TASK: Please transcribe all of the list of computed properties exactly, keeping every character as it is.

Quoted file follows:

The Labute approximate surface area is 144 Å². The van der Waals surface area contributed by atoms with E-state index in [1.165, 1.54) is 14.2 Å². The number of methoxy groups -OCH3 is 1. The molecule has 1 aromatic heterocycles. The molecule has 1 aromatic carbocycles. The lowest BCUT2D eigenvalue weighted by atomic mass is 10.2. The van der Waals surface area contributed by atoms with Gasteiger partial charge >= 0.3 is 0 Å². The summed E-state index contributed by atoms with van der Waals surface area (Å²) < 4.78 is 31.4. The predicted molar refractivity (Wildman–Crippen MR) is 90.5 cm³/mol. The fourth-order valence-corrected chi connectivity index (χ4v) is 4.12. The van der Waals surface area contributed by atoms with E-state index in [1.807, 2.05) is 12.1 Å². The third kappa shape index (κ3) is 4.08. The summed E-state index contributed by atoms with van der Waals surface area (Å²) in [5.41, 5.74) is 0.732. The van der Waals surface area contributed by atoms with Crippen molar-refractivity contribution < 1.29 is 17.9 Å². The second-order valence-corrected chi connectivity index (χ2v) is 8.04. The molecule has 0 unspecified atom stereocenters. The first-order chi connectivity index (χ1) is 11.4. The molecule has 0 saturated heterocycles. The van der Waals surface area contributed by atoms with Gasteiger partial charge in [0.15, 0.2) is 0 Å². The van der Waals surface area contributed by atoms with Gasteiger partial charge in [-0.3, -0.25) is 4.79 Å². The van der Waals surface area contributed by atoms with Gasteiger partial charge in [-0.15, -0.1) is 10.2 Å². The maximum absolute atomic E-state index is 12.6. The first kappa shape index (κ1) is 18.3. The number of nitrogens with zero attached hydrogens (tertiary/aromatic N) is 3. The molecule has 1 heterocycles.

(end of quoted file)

The Labute approximate surface area is 144 Å². The van der Waals surface area contributed by atoms with E-state index in [1.165, 1.54) is 14.2 Å². The number of methoxy groups -OCH3 is 1. The molecule has 1 aromatic heterocycles. The molecule has 1 aromatic carbocycles. The lowest BCUT2D eigenvalue weighted by atomic mass is 10.2. The van der Waals surface area contributed by atoms with Gasteiger partial charge >= 0.3 is 0 Å². The summed E-state index contributed by atoms with van der Waals surface area (Å²) < 4.78 is 31.4. The predicted molar refractivity (Wildman–Crippen MR) is 90.5 cm³/mol. The fourth-order valence-corrected chi connectivity index (χ4v) is 4.12. The van der Waals surface area contributed by atoms with E-state index in [1.807, 2.05) is 12.1 Å². The third kappa shape index (κ3) is 4.08. The summed E-state index contributed by atoms with van der Waals surface area (Å²) in [5.41, 5.74) is 0.732. The van der Waals surface area contributed by atoms with Crippen molar-refractivity contribution < 1.29 is 17.9 Å². The second-order valence-corrected chi connectivity index (χ2v) is 8.04. The molecule has 0 unspecified atom stereocenters. The first-order chi connectivity index (χ1) is 11.4. The molecule has 0 saturated heterocycles. The van der Waals surface area contributed by atoms with Gasteiger partial charge in [0.15, 0.2) is 0 Å². The van der Waals surface area contributed by atoms with Gasteiger partial charge in [-0.3, -0.25) is 4.79 Å². The van der Waals surface area contributed by atoms with Gasteiger partial charge in [-0.15, -0.1) is 10.2 Å². The maximum absolute atomic E-state index is 12.6. The first kappa shape index (κ1) is 18.3. The number of nitrogens with zero attached hydrogens (tertiary/aromatic N) is 3. The molecule has 1 heterocycles.